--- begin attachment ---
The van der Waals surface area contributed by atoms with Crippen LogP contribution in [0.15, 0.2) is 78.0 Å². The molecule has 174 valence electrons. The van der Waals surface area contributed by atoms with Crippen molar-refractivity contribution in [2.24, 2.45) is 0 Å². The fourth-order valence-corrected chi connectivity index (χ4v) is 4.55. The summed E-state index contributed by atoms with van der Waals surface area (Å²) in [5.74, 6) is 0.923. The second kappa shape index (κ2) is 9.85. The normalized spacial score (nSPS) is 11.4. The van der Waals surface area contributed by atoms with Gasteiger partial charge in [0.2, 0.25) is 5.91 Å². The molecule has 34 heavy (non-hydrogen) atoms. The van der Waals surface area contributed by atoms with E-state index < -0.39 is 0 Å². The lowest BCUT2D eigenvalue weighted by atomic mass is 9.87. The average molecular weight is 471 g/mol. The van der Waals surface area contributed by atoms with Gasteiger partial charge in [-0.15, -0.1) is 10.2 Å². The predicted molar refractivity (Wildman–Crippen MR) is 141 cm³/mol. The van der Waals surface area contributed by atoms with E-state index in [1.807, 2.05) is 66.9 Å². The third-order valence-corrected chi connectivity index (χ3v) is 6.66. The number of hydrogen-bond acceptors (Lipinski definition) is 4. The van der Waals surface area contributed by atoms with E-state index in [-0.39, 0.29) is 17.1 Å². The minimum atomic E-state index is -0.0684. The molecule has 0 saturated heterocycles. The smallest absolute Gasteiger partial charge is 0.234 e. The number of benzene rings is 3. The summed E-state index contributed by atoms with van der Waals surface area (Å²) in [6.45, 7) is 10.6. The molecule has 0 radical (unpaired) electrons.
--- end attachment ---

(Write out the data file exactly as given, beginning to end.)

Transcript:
The van der Waals surface area contributed by atoms with Crippen LogP contribution in [0.15, 0.2) is 78.0 Å². The molecule has 174 valence electrons. The van der Waals surface area contributed by atoms with Crippen molar-refractivity contribution in [2.24, 2.45) is 0 Å². The fourth-order valence-corrected chi connectivity index (χ4v) is 4.55. The summed E-state index contributed by atoms with van der Waals surface area (Å²) in [5.74, 6) is 0.923. The second kappa shape index (κ2) is 9.85. The normalized spacial score (nSPS) is 11.4. The van der Waals surface area contributed by atoms with Gasteiger partial charge in [0.2, 0.25) is 5.91 Å². The molecule has 34 heavy (non-hydrogen) atoms. The van der Waals surface area contributed by atoms with E-state index < -0.39 is 0 Å². The lowest BCUT2D eigenvalue weighted by atomic mass is 9.87. The average molecular weight is 471 g/mol. The van der Waals surface area contributed by atoms with Gasteiger partial charge in [-0.15, -0.1) is 10.2 Å². The predicted molar refractivity (Wildman–Crippen MR) is 141 cm³/mol. The van der Waals surface area contributed by atoms with E-state index in [1.807, 2.05) is 66.9 Å². The third-order valence-corrected chi connectivity index (χ3v) is 6.66. The number of hydrogen-bond acceptors (Lipinski definition) is 4. The van der Waals surface area contributed by atoms with E-state index in [-0.39, 0.29) is 17.1 Å². The minimum atomic E-state index is -0.0684. The molecule has 0 saturated heterocycles. The smallest absolute Gasteiger partial charge is 0.234 e. The number of benzene rings is 3. The summed E-state index contributed by atoms with van der Waals surface area (Å²) in [6.45, 7) is 10.6. The molecule has 0 radical (unpaired) electrons.